Project Overview – About ArCS II
We will promote advanced and interdisciplinary research on the Arctic, aiming for the social implementation of the results.
The Arctic Challenge for Sustainability II (ArCS II) is a national flagship project for Arctic research and a successor to the Arctic Challenge for Sustainability (ArCS) project that operated from fiscal 2015 to 2019. The project will take place over approximately four and a half years, from June 2020 to March 2025, primarily through the collaboration of three institutions: the National Institute of Polar Research (NIPR), the Japan Agency for Marine-Earth Science and Technology (JAMSTEC), and Hokkaido University.
Aiming to foster the realization of a sustainable society, the ArCS II project will promote advanced research to understand the current status and process of environmental changes in the Arctic and to improve meteorological and climate prediction in order to assess the impact of rapid environmental changes in the Arctic on human society, including Japan, as well as to implement the results of this research into society. We also provide domestic and international stakeholders with our scientific knowledge that will be a basis for legal and policy for the formation of international rules in the Arctic.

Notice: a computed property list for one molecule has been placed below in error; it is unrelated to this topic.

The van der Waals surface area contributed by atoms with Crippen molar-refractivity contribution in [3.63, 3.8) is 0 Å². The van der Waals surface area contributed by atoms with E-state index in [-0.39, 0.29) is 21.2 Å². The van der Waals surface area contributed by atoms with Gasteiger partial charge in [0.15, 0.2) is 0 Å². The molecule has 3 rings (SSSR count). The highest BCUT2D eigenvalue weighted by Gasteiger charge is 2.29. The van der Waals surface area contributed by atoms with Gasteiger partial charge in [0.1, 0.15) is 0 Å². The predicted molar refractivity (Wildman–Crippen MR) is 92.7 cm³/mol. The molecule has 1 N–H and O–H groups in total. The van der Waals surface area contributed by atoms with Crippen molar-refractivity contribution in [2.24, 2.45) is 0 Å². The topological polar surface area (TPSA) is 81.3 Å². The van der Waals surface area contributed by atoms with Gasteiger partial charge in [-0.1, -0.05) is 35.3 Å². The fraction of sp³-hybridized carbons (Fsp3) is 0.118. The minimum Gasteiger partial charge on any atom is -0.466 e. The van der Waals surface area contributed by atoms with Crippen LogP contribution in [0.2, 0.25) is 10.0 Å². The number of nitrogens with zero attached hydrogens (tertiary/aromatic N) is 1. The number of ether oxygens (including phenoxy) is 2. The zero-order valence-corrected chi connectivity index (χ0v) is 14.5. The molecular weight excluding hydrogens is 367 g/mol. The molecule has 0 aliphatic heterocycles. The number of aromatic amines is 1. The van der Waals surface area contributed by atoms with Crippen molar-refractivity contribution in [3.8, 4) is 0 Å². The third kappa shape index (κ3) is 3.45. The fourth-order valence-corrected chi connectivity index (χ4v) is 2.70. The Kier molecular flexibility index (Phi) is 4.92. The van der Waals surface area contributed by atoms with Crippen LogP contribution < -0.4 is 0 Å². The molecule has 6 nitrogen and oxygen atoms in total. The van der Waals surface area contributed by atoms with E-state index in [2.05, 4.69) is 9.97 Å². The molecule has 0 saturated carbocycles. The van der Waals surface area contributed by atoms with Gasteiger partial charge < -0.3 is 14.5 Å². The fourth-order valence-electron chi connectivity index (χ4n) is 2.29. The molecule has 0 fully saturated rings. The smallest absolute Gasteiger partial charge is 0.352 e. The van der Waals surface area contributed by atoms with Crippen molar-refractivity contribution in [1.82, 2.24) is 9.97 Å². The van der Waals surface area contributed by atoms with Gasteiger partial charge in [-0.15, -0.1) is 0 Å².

Background of Project
The Arctic region is where the impact of global warming is most evident. Scientific evidence indicates that rapid changes in the natural environment of the Arctic region, such as a rapid reduction in sea ice and accelerated ice sheet melting, are having a significant impact on the environment and ecosystems – not only in the Arctic, but across the entire planet – and serious concerns for the future have been shared on an international level. Conversely, the decline in Arctic sea ice is expected to lead to a dramatic expansion in economic activity through the utilization of Arctic sea routes and the development of seabed resources – a matter of great interest not only to Arctic nations but also to many non-Arctic nations.
However, expansion of economic activity, including sea route and seabed resource development, risks not only causing irreversible damage to the Arctic environment and ecosystems, which are highly fragile, but also accelerating environmental changes on a global scale.
The Arctic research projects conducted by Japan thus far have elucidated some of the mechanisms for amplification of Arctic warming and its impact on the planet, and have helped deliver scientific findings to key stakeholders.
These projects have also identified that the Arctic is a fragile, finely balanced environment, and that any changes trigger a complex chain of consequences.
However, as the regions observed and data obtained are still limited, international cooperation is needed to eliminate this “vacuum” in observation and achieve a more accurate understanding of the actual status and refine future prediction models.